Transportation / Mobility

February 17, 2004


Activated Carbon Fibers Help Remove NOx

Keywords: Chemicals Climate Change Environmental Technology Transportation / Mobility University / Research institute 

A research team in Fukuoka Prefecture, Japan, has succeeded in removing nitrogen oxides (NOx) from exhaust emissions with a special type of carbon fibers. In the demonstration test in October 2003, more than 90 percent of nitrogen monoxide was removed from exhaust fumes. The result is attracting worldwide attention. The research team was made up of two groups of researchers: one led by Dr. Takaaki Shimohara at the Fukuoka Institute of Health and Environmental Science, and the other by Dr. Isao Mochida at the Institute of Advanced Material Study of Kyushu University.

The activated carbon fibers are extremely fine and have numerous microsopic pores on their surface, giving them a huge surface area despite their small volume. In the test, atmospheric NOx was either absorbed by the activated carbon fibers or decomposed into nitrogen gas and water.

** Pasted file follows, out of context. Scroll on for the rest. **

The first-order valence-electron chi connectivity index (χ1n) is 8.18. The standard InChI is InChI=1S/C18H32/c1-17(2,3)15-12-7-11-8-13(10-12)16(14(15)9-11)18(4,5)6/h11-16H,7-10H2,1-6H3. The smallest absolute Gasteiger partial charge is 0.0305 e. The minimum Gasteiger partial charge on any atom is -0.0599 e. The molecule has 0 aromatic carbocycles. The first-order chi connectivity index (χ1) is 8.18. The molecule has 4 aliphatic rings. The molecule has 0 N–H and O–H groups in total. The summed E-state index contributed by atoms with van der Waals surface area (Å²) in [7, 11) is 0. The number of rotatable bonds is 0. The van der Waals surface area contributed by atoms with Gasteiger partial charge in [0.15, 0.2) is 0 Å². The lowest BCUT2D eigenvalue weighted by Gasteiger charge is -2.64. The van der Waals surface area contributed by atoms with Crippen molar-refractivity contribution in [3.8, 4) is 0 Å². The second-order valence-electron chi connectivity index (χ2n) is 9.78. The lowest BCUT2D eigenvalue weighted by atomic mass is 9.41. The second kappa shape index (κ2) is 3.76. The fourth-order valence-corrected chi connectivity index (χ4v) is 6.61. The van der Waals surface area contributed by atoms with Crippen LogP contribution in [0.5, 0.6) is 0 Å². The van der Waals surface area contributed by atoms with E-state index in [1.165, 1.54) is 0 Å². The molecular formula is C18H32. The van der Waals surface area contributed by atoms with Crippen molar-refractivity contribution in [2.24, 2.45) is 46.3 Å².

Other options are also available to remove NOx emissions, such as photocatalysis systems using titanium dioxide or soil filter systems. They are, however, not efficient enough to remove atmospheric NOx, and do require maintenance costs and time.

By contrast, activated carbon fibers efficiently clean up the air with little maintenance expense and their production cost is low. The fibers can be easily processed into any compact design. They are also reusable after being calcined at 200 degrees Celsius, because absorbed NOx comes off from the surface under these conditions. Expected applications include walls along highways and in underground parking lots.

Posted: 2004/02/17 09:14:05 AM
Japanese version